Titled & dated l.r. Sept. 1837

Pen & brown ink with watercolour

20.5 x 28.5 cm



This and two other works by Finch dating from 1837-1839 can be compared to Edinborough [sic] from Dalmahoy Craigs, sold at Bonham's, Oxford, 04.03.2009, Lot 118, which was dated 1837​​​​​​​. 


Daniel Finch was born into a family of whom almost all the members were watercolourists. His father was Heneage Finch, 4th Earl of Aylesford, a talented and well-known amateur artist who had studied under John Baptist Malchair and who was strongly influenced by Rembrandt's landscapes and his dramatic use of light, which he was able to study through his extensive collection of Rembrandt's prints. He had been a friend of Princess Charlotte and was highly regarded by his peers. His paternal uncle was the Rev. & Hon. Daniel Finch, with whom the present artist is understandably often confused and who worked in a similar manner, though he also produced caricatures. The younger Daniel was clearly close with his uncle, serving as his sole executor (and only inheritor) following his death in 1840.


Daniel Finch was born in Mayfair, the second of the twelve children. His brother Heneage lived  to inherit the title of 5th Earl, leaving Daniel to pursue a more leisured life. He went up to Christchurch, Oxford (1), and afterwards trained as a barrister at the Middle Temple and practiced law at least until 1851, keeping chambers alongside his brother David's for some of this time. From this time he is known to have lived variously at Icklesham Rectory; Green Court, Christchurch; and Milnthorpe Manor, Canterbury. He served as auditor to the Dean and Chapter of the Cathedral and also as a charity commissioner in that city. Finch's father had been a key figure in the promotion of archery as a pastime in Britain and had gone as far as to set up the 'Woodmen of Arden' who continue to meet to this day near the family seat. Daniel also took a keen interest in the sport: he was initiated to the 'Woodmen' in 1812, was elected a member of the Royal Toxophilite Society in 1817 (though he is recorded as being involved as early as 1795), made Secretary (1819-1829) and finally served as Treasurer (1829-1866) (2)(3).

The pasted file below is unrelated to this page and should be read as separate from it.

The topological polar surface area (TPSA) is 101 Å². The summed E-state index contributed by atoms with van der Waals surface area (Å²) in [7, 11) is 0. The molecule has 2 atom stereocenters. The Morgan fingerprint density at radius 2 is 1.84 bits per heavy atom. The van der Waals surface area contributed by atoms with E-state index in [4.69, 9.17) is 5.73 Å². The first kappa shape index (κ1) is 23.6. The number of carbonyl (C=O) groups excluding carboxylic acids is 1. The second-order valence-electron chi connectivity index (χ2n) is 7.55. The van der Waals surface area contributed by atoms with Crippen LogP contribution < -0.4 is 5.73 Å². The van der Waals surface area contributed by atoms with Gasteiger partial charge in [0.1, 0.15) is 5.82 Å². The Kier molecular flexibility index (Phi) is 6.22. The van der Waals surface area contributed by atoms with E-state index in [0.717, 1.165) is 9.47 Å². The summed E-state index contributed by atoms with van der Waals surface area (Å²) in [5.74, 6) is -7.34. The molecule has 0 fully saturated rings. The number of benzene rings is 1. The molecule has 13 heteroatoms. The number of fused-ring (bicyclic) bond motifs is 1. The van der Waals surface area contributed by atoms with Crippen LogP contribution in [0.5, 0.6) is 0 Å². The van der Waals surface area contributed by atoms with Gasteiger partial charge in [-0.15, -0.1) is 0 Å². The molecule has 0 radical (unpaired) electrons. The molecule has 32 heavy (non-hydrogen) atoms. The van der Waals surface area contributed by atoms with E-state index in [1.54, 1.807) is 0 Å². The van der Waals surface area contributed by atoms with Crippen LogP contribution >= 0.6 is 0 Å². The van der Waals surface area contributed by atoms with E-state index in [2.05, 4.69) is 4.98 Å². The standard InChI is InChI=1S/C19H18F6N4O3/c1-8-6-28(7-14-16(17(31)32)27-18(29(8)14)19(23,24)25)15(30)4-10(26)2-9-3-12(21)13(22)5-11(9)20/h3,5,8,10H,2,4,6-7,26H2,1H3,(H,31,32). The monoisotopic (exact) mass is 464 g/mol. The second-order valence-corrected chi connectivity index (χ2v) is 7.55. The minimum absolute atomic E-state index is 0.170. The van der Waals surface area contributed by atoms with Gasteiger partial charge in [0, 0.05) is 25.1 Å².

Finch is mentioned briefly by Charles Knight for his involvement in the restoration and redecoration of St Martin's, Canterbury, and is described as having a "cultivated mind...calculated to give an impulse to the great improvements which Canterbury now exhibits" (4). Knight clearly admired Finch a great deal as he also mentioned him in his The Land We Live In, writing again of St Martin's, "The interior of this church has recently been restored by the taste and munificence of the Hon. Daniel Finch...Mr Finch saw with regret that everything...was as much neglected as that monument [of his ancestor, Sir John Finch, Lord Chancellor to King Charles I]...Mr Finch soon remedied all this" (5). 


Bourne Fine Art held an exhibition in Edinburgh of Daniel Finch's paintings of Scotland (August - September 1992), painted on two tours of the West Highlands in 1839 and again in 1858. A review at the time commented, "...the noble savagery of the Highlands has been tamed in a style that reflects the influence on him of old masters like Claude and Poussin..." (6).


Daniel Finch's works are comparatively rare, and can be found in the collection of the British Museum, the Ashmolean and the Yale Centre for British Art. He painted almost exclusively in watercolour with pen & ink, painting topographical views throughout Britain.



(1) Baxter - The Oxford University Calendar - 1833 - p.252

(2) Arthur G. Credland - George Eliot and Archery - The George Eliot Review, No.31 (2000) - p.74

(3) A History of the Royal Toxophilite Society - Privately printed (1867)

(4) Charles Knight- Passages of a Working Life during Half a Century: with a Prelude of Early Reminiscences - 3 Volumes, London (1864-1865) - Vol. 3, Ch. III, p.48

(5) Charles Knight - The Land We Live In: A Pictorial & Literary Sketchbook of the British Empire - 4 Volumes, London (1847-1850) - Vol. 1, p.262

(6) Iain Glae - Scotching the Myth... - The Independent (03.09.1992)




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